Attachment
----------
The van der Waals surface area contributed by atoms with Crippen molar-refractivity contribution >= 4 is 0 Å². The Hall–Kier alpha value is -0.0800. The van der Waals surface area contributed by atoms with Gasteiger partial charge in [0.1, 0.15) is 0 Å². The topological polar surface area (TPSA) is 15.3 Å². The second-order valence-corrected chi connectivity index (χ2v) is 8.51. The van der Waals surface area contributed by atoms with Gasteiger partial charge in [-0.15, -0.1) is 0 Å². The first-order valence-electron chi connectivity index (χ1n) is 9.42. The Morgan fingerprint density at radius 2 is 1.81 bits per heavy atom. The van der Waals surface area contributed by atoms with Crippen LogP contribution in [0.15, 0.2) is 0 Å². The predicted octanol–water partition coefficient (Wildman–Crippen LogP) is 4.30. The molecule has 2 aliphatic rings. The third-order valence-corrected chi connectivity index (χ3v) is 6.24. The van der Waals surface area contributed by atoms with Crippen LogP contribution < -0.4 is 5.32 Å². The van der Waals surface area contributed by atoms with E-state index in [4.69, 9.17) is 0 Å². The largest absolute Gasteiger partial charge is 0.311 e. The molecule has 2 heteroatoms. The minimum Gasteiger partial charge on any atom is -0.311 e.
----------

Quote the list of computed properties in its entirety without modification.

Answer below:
The van der Waals surface area contributed by atoms with Crippen molar-refractivity contribution >= 4 is 0 Å². The Hall–Kier alpha value is -0.0800. The van der Waals surface area contributed by atoms with Gasteiger partial charge in [0.1, 0.15) is 0 Å². The topological polar surface area (TPSA) is 15.3 Å². The second-order valence-corrected chi connectivity index (χ2v) is 8.51. The van der Waals surface area contributed by atoms with Gasteiger partial charge in [-0.15, -0.1) is 0 Å². The first-order valence-electron chi connectivity index (χ1n) is 9.42. The Morgan fingerprint density at radius 2 is 1.81 bits per heavy atom. The van der Waals surface area contributed by atoms with Crippen LogP contribution in [0.15, 0.2) is 0 Å². The predicted octanol–water partition coefficient (Wildman–Crippen LogP) is 4.30. The molecule has 2 aliphatic rings. The third-order valence-corrected chi connectivity index (χ3v) is 6.24. The van der Waals surface area contributed by atoms with Crippen LogP contribution < -0.4 is 5.32 Å². The van der Waals surface area contributed by atoms with E-state index in [4.69, 9.17) is 0 Å². The largest absolute Gasteiger partial charge is 0.311 e. The molecule has 2 heteroatoms. The minimum Gasteiger partial charge on any atom is -0.311 e.